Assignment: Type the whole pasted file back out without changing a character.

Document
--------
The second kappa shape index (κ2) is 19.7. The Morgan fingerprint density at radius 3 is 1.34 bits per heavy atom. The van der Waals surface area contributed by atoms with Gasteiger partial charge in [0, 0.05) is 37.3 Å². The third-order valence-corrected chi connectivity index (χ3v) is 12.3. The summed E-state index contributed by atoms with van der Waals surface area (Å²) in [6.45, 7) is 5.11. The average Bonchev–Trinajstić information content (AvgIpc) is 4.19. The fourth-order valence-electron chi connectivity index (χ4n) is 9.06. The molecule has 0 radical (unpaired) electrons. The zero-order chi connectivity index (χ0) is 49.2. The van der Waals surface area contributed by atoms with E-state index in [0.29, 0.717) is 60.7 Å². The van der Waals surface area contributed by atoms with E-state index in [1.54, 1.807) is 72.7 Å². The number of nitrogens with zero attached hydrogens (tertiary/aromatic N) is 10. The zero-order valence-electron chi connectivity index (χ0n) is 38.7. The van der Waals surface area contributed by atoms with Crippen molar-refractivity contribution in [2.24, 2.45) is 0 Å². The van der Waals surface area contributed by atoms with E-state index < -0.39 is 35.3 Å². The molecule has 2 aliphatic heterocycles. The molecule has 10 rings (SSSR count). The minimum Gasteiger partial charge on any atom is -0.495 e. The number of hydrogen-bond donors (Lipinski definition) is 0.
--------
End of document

The second kappa shape index (κ2) is 19.7. The Morgan fingerprint density at radius 3 is 1.34 bits per heavy atom. The van der Waals surface area contributed by atoms with Gasteiger partial charge in [0, 0.05) is 37.3 Å². The third-order valence-corrected chi connectivity index (χ3v) is 12.3. The summed E-state index contributed by atoms with van der Waals surface area (Å²) in [6.45, 7) is 5.11. The average Bonchev–Trinajstić information content (AvgIpc) is 4.19. The fourth-order valence-electron chi connectivity index (χ4n) is 9.06. The molecule has 0 radical (unpaired) electrons. The zero-order chi connectivity index (χ0) is 49.2. The van der Waals surface area contributed by atoms with E-state index in [0.29, 0.717) is 60.7 Å². The van der Waals surface area contributed by atoms with E-state index in [1.54, 1.807) is 72.7 Å². The number of nitrogens with zero attached hydrogens (tertiary/aromatic N) is 10. The zero-order valence-electron chi connectivity index (χ0n) is 38.7. The van der Waals surface area contributed by atoms with Crippen molar-refractivity contribution in [2.24, 2.45) is 0 Å². The van der Waals surface area contributed by atoms with E-state index < -0.39 is 35.3 Å². The molecule has 2 aliphatic heterocycles. The molecule has 10 rings (SSSR count). The minimum Gasteiger partial charge on any atom is -0.495 e. The number of hydrogen-bond donors (Lipinski definition) is 0.